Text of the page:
Unfortunately, your single causation explanation, even buttressed with M&W (as it is often referred to), is weak and based on an unsustainable premise. It says essentially, an ethnic group contributes heavily to the political process; if it’s the Jews, they are not real Americans, who have, at best, divided loyalties and are manipulating hapless, otherwise well-meaning, gentile politicians who can’t resist the relentless scheming of the Jews and are beholden to their filthy lucre, and, hence, carry out policies not in the interests of the U.S. This is where this line of thinking goes, but it only serves to obscure what really drives American foreign policy: the protection of corporate looting abroad.

There is truth in your contention only in that all U.S. lobby groups that can deliver votes and cash play a disproportionate role in determining foreign, as well as domestic policy, and it is rarely in the interests of the American people. Think banking, pharmaceuticals, utilities, credit, and, most importantly, oil, when you think about who has power over what this country does and for whose interest.

The American Israel Public Affairs Committee (AIPAC) and other pro-Israel groups wield a lot of influence in Washington given their ability to mobilize votes and money for politicians, but their influence and dollars pale beside that of corporate money and influence. Also, if what they wanted was contrary to U.S. imperial needs, they wouldn’t get much of a hearing.

Which scenario makes more sense, that AIPAC pushed the Bush cabal into a war to defend Israel, or that the invasion and occupation of Iraq was a long planned expedition, enunciated most blatantly by the neo-conservative Project for a New American Century (PNAC), to ensure U.S. imperial hegemony in the Middle East and its oil in the coming years?

PNAC documents, whose signatories include Cheney and Rumsfeld, make it abundantly clear the survival of the American empire depends on controlling the Middle East for its resources and its proximity to Russia and South Asia. A 1997 policy statement proposes a “benevolent global hegemony” projected “as far into the future as possible.” Israel may have a special place in the hearts of some of the neo-conservatives signing onto the statement, but ultimately, it’s just another pawn in the game.

These imperialists (in the 19th century sense of the word) see such dominance as being key as other competitors such as China arise needing the same increasingly scarce oil supplies. The ability to extend U.S. military power to accomplish this is what the war in Iraq is all about. The U.S. isn’t building the world’s largest embassy in Baghdad, nor constructing over a dozen permanent military bases there to help Israel, which previous to the Iraq war never uttered a peep about feeling threatened by Saddam Hussein.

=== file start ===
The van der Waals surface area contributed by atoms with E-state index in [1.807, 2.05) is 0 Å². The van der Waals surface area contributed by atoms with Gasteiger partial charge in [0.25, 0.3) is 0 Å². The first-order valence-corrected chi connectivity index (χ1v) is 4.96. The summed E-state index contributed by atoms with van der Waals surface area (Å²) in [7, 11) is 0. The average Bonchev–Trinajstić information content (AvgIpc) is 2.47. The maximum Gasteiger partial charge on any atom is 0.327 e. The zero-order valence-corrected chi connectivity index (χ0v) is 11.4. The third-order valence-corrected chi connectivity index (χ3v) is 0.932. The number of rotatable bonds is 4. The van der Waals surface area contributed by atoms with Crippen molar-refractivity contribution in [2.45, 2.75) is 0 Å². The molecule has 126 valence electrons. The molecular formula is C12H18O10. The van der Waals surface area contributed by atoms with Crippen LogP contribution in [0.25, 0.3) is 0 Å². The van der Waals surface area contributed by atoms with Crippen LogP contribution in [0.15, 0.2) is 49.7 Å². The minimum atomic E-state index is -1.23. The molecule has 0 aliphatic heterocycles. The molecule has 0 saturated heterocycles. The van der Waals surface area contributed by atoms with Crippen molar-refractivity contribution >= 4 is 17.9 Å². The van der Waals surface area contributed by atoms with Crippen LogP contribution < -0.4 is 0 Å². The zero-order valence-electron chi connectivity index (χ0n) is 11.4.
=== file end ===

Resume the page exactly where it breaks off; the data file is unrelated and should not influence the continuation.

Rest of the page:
Israel didn’t need defending. Saddam had an army of dust and no weapons of mass destruction; why would Israel want the U.S. to initiate a war that would contribute to roiling the area in the manner that the invasion has?

Do American Jews provide the level of financing for the two parties Tom ascribes to the M&W document? I doubt it. Think corporate funding, and the idea that a small ethnic group could provide as much or more for their own devious purposes is absurd. I wrote the Center for Responsive Politics, which tracks electoral funding about this claim.

Massie Ritsch, the group’s communications director, wrote back: “Since donors are not required to state their religions when they give money to federal candidates, there’s no way to prove/ disprove the statements [about percentage of donations from Jews]. We do track spending related to Israel policy-chiefly pro-Israel contributions.” The breakdown by party is at opensecrets.org.

The Israel-Behind-It-All argument is being repeated in many places (it gets some of its cachet from being somewhat naughty to blame the Jews if you’re a leftist), but ultimately winds up in right-wing anti-Semitism. If you Google the question of Jewish contributions, you come up with nothing but a few links to overtly anti-Semitic sites; nothing approaching anything scholarly or official. After all, hasn’t it been the right wing which, since the 19th century, has recognized and fought against the pernicious influence of the Jews-those “rootless cosmopolitans?”

In any event, much of the donations made by individual American Jews go to those who they perceive as progressive Democrats, not aggressive Zionists.

The answer lies in political economy, my friend; not ethnicity.